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NASA's Mars Exploration Rover Spirit.
It looks like NASA is still a long way from getting the space shuttles ready to fly again, according to the interim report released today by the Return to Flight task group. Although NASA is addressing all 29 issues suggested by the recommendations of the Columbia Accident Investigation Board, the progress is reported as "uneven". So far, none of the tasks have been completed. NASA is currently targeting September 12 for the date of the first shuttle launch after the Columbia disaster, but many experts think that date could be pushed back even further.
Before humans can take the first tentative steps onto the Martian surface, our robots will have spent many years examining the planet to let us know exactly what to expect. Spirit and Opportunity will examine the dirt to see if there's water that can be extracted. They'll also examine the dust to see if it contains chemicals that could be detrimental to humans if it was inhaled. Robots will also help us figure out the best location humans should go to maybe mine for subsurface reserves of water or stay protected from the solar radiation.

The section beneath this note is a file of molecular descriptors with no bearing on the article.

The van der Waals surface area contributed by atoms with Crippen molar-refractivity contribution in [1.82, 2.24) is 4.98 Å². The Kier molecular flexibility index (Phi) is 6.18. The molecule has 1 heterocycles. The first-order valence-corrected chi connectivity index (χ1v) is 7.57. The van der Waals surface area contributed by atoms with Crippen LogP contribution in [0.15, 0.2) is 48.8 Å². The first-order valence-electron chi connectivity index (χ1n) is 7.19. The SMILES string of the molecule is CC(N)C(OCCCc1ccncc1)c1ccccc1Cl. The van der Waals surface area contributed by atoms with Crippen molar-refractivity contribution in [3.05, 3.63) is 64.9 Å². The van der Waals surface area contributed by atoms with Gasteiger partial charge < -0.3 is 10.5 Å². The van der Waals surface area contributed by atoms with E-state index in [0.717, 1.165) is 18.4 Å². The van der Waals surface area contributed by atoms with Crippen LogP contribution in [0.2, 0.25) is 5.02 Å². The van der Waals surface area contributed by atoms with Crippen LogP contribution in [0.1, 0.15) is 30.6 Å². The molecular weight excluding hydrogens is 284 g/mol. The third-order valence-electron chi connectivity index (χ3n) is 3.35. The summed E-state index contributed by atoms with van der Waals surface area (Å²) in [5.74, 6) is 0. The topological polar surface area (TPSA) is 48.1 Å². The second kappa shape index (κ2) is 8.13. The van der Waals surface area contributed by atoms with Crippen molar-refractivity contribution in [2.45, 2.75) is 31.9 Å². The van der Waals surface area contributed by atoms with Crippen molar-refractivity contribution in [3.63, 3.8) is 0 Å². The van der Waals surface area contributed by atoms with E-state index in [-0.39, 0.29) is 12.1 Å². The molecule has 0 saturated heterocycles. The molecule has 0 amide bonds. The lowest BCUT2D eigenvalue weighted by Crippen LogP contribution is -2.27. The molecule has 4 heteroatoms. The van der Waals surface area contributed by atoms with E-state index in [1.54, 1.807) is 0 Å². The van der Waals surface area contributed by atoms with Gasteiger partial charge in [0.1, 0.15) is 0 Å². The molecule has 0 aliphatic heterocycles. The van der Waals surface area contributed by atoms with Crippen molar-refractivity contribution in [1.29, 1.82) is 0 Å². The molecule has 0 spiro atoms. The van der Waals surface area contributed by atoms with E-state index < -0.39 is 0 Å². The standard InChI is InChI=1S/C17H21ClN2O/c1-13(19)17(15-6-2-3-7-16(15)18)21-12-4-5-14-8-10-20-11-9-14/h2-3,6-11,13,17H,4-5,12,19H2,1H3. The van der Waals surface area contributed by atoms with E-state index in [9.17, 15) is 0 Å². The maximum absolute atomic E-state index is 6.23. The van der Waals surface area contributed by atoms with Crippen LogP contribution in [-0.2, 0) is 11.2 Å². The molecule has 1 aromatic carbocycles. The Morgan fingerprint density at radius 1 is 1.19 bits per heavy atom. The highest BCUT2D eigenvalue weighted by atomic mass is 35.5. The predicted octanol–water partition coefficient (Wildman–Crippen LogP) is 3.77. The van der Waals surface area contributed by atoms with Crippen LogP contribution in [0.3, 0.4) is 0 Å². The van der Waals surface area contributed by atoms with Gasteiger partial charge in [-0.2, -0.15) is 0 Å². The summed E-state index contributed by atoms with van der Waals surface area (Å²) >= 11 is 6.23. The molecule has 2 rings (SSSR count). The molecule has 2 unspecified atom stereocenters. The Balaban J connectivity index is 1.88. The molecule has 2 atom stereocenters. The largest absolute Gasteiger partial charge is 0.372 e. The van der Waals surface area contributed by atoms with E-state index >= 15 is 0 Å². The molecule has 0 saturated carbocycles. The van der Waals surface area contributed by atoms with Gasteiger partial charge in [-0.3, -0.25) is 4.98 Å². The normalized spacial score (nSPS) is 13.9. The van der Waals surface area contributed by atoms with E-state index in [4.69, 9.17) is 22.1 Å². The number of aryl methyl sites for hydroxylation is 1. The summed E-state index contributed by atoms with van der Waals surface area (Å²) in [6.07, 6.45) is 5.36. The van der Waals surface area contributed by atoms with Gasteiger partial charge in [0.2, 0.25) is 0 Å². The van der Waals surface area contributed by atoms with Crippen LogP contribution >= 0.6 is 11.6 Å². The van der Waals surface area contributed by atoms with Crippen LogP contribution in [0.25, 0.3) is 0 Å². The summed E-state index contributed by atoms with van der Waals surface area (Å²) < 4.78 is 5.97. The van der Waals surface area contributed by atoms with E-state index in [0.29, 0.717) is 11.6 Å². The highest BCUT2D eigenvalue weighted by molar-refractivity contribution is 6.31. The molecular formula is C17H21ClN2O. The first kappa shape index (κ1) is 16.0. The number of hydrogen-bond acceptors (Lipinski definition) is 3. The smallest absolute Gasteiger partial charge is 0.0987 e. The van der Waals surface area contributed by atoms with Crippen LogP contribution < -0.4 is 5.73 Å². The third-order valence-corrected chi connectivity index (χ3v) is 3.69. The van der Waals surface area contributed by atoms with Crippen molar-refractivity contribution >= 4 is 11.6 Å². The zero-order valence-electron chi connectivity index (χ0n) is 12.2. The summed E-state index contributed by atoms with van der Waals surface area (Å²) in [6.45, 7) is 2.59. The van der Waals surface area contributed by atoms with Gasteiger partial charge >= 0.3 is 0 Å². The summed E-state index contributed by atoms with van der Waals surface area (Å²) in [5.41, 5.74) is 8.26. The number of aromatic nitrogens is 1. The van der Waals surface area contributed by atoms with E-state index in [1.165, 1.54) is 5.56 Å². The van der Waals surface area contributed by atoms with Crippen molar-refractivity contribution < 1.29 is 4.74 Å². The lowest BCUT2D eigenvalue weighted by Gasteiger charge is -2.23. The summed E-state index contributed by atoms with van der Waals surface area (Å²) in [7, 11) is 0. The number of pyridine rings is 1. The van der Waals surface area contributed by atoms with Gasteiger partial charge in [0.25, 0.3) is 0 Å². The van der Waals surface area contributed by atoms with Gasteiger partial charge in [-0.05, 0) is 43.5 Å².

NASA's Mars Exploration Rover Spirit drove a few metres yesterday to get nice and close to a large rock nearby the landing site which scientists have dubbed "Adirondack". Spirit will examine the rock with its microscope and two instruments that will reveal its composition. To make the drive to this rock, Spirit turned 40-degrees and then rolled 1.9 metres. Engineers are still taking "baby steps" with Spirit, since this first target took the rover 30 minutes to travel.
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